22 July 2008
The authorities have prevented about eight Jehovah's Witness congresses from taking place so far this summer while about thirty have gone ahead despite official attempts to obstruct them, Marina Topuriya of the Jehovah's Witnesses told Forum 18 News Service. The FSB security service, local administrations and Prosecutor's Offices have all been involved. Congresses in Kemerovo and Kirov due to have begun on 25 July are the latest to be abruptly cancelled. "We suspect it's co-ordinated, because everywhere the methods are the same," she noted. "It's difficult to say where the wind is blowing from. But we can see the results." The FSB security service in Moscow refused to discuss with Forum 18 their role in the cancellations, but an officer in Vladikavkaz denied that the FSB had obstructed the local Jehovah's Witness congress. A pending legal case in Sverdlovsk Region could see many Jehovah's Witness books and magazines – including "Watchtower" – declared extremist and banned. Acting Public Prosecutor Aleksei Almayev denied that this was a "witch hunt" and dismissed Jehovah's Witness fears that the magazine could be banned in its entirety. Religious freedom lawyer Anatoli Pchelintsev shares the Jehovah's Witnesses' concerns. "I feel [the authorities] want to close down the Jehovah's Witnesses in Russia, though of course they physically couldn't do this."
17 July 2008
The recently-released Buguruslan City Court decision banning 16 Islamic publications fails to identify which parts of the texts are extremist, Forum 18 News Service has found. The local ruling resulted in the titles being added to the national Federal List of Extremist Materials. Under the Extremism Law, the Criminal Code can be invoked sao that anyone carrying out mass distribution, preparation or storage with the aim of mass distribution of the texts risks a five-year prison term. Handed a list of the titles and asked if any support terrorism, leading Islam specialist Aleksei Malashenko told Forum 18: "If you say this, then every book, including the Bible, may be called pro-terrorist. The problem is not the books, but one of commentary – how they are used." Forum 18 has read one of the banned publications, Muhammad Ali al-Hashimi's "The Personality of a Muslim". The book's sole emphasis is on kindness and generosity, including towards non-Muslims – but a criminal case has now been opened against the head of Moscow Islamic University's publishing department for distributing it. The chairman of Buguruslan City Court has declined to answer Forum 18's questions about his court's ruling.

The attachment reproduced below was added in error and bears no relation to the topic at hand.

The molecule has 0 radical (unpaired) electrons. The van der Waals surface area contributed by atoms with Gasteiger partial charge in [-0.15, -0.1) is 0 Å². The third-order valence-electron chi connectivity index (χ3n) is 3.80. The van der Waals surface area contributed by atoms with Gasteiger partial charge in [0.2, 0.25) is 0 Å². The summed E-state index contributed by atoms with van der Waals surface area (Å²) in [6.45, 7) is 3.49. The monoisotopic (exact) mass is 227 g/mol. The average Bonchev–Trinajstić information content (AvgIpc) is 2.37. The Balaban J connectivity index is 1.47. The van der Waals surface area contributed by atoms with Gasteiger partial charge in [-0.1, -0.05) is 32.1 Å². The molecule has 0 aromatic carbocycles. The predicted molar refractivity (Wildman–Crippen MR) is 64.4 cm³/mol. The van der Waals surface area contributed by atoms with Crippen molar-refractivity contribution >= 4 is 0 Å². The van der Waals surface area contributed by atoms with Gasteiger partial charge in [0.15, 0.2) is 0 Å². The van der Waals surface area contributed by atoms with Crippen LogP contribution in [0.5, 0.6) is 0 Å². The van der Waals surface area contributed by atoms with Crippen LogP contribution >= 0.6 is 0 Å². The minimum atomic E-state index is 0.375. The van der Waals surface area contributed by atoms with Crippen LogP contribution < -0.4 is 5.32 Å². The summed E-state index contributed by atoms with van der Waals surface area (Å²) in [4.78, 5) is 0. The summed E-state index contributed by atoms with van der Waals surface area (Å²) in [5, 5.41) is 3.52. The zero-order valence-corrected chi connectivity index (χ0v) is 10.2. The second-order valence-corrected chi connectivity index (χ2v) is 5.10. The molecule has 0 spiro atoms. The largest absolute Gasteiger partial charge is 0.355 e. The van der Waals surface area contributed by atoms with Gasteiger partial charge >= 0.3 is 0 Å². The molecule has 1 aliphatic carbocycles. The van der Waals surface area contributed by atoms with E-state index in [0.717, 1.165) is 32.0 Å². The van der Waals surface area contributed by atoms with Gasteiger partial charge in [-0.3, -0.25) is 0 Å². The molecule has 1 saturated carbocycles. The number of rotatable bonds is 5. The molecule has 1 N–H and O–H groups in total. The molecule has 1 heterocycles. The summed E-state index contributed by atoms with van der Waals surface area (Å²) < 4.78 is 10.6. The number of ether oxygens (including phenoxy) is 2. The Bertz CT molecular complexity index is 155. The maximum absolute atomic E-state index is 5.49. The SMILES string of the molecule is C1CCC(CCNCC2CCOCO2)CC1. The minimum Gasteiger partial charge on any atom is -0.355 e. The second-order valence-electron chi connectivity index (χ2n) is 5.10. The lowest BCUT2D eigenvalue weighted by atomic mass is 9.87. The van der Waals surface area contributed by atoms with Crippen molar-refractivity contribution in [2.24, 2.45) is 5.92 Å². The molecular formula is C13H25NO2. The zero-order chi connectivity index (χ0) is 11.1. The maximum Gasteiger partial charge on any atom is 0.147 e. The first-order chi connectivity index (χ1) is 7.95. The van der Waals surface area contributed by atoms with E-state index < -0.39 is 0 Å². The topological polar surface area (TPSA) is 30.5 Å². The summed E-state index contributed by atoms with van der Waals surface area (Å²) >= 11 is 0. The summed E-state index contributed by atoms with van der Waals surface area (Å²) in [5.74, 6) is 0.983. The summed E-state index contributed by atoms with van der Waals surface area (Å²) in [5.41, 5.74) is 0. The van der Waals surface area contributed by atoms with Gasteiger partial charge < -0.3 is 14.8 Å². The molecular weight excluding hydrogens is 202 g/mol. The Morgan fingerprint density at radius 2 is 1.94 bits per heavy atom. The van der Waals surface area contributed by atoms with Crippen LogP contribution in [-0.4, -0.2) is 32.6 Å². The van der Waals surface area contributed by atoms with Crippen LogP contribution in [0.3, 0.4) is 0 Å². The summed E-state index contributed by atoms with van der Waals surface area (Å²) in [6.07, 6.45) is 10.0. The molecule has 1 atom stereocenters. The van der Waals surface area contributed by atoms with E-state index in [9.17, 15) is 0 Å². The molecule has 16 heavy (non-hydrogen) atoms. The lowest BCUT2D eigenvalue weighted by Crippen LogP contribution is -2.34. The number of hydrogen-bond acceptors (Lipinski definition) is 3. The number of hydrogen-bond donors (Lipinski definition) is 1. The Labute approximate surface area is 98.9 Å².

14 July 2008
The court in the Urals town of Asbest chose not to consider a lawsuit accusing the Jehovah's Witnesses of distributing "extremist" religious literature, as an assessment by FSB security service specialists did not qualify as evidence, the town's acting Public Prosecutor Aleksei Almayev told Forum 18 News Service. However, he said a criminal investigation is continuing and an analysis of several Jehovah's Witness publications – including their magazine "Watchtower" - is being conducted by a local university. "And when we file suit again, we think the court will be more sympathetic." The Prosecutor's Office warning to Asbest's Jehovah's Witnesses claims the publications are "overtly, clearly and directly aimed at inciting hatred, propaganda of exclusivity and humiliation of human dignity on account of a person's attitude towards religion". It claims that the Jehovah's Witnesses' "aggression" will incite others to react to "blasphemous pronouncements on things they consider sacred". If found "extremist" by Asbest court, the publications will be added to the ever-lengthening Federal List of Extremist Materials, which already includes traditional Mari pagan and Muslim literature. Those distributing literature on this list anywhere in Russia risk a five-year prison term.
30 June 2008
In a crucial development for religious organisations, Russia's Supreme Court on 10 June ruled that a Smolensk Regional Court decision dissolving a local Methodist church was "unlawful and without foundation". The Regional Court had dissolved the church for running a Sunday school without an education licence. Had the Supreme Court not overturned the earlier decision, "every religious organisation in Russia would have to be shut down for operating such schools," the church's lawyer, Vladimir Ryakhovsky told Forum 18 News Service. The Supreme Court noted that the Sunday school falls outside both the 1992 Education Law and state education regulations, so does not require a state licence. But confusion persists over what type of religious educational activity requires a state licence, and some adult Bible schools are fighting liquidation on similar grounds. One such case has been sent to the European Court of Human Rights in Strasbourg, but no admissibility decision has yet been made.